Human Rights Defenders from York: Katsiaryna Borsuk

January 25, 2015

On 16 February 2015, the York Press carried a feature story by Stephen Lewis about 5 human rights defenders in the temporary shelter programme at York University. The aim of the placements is to give those fighting for human rights around the world a breather, as well as the chance to forge contacts with other human rights workers and organisations around the world.

Katsiaryna Borsuk was born in a village not far from Chernobyl, Belarus, a year after the nuclear accident which made it infamous. The village was radioactively polluted. When she was four, her family were evacuated to the city of Gomel where, as a child, she was taunted for being ‘radioactive’ herself. Many people of her generation have chronic health problems, she says – her own brother has problems with his eyes and his throat.

Interested in environmental protection, she studied natural sciences at university in Gomel. She got caught up in student environmental protests, then became involved with the youth movement. When she graduated, she began working for a banned youth organisation – one that promoted democracy and civil rights. She was several times questioned by the KGB. “They pretended to not be KGB. But they took notes,” she says. “They mostly took you somewhere. Once, they came by car, and interviewed me in the car.”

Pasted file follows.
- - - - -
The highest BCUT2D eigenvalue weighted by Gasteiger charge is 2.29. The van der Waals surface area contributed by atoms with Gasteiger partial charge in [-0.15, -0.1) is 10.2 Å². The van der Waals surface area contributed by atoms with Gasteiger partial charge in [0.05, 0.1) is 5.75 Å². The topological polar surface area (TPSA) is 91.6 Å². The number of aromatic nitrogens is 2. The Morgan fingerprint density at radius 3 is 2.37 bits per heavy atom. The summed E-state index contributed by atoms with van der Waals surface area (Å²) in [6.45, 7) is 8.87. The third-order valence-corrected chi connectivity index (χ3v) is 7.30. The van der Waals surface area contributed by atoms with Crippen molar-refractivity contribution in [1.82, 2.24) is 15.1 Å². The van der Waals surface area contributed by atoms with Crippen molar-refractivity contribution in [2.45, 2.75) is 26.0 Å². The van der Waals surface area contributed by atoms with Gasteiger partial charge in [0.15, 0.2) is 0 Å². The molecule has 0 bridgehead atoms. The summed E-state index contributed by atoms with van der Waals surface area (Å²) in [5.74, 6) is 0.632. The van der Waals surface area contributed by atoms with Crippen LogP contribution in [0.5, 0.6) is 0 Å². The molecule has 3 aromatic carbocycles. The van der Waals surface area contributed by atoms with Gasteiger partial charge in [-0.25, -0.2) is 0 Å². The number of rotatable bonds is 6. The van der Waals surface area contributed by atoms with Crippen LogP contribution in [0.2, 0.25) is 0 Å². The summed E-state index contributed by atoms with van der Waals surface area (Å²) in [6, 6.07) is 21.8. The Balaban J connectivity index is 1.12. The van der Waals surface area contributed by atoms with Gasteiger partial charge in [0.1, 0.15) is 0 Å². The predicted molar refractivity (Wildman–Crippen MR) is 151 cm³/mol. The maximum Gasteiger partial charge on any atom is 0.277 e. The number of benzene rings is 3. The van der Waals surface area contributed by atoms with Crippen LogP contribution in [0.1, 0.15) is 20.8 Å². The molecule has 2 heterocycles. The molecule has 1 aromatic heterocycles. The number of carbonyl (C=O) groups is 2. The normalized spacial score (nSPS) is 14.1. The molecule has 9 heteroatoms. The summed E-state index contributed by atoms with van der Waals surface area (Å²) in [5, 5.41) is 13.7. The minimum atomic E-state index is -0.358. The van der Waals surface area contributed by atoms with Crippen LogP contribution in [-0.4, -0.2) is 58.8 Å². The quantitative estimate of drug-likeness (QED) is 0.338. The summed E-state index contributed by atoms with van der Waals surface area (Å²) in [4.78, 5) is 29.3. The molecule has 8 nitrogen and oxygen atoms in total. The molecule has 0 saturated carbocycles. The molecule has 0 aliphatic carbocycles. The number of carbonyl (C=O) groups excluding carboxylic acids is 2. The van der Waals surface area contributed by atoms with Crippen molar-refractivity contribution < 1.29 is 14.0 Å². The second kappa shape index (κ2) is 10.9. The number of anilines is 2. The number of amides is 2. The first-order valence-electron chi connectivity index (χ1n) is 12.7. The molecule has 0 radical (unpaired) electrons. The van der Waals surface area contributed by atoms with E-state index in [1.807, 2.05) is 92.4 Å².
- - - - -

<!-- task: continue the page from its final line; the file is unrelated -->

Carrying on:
York Press:
Katsiaryna Borsuk

In 2012, although heterosexual herself, she became involved with Gay Belarus. Homophobia is widespread in Belarus, and there are very few people willing to stand up for LGBT people, she says. They are regularly subjected to homophobic attacks – attacks which are often filmed and posted on social media. Her organisation works with the victims of homophobia, trying to convince families to prosecute cases, talking to police and prosecutors’ offices, arranging free legal representation and even psychological support. But it is not easy. “The police are homophobic. They won’t protect you. Even if people are killed – there have been murders – the police don’t take the case.”

5 human rights defenders in York tell their incredible stories (From York Press).

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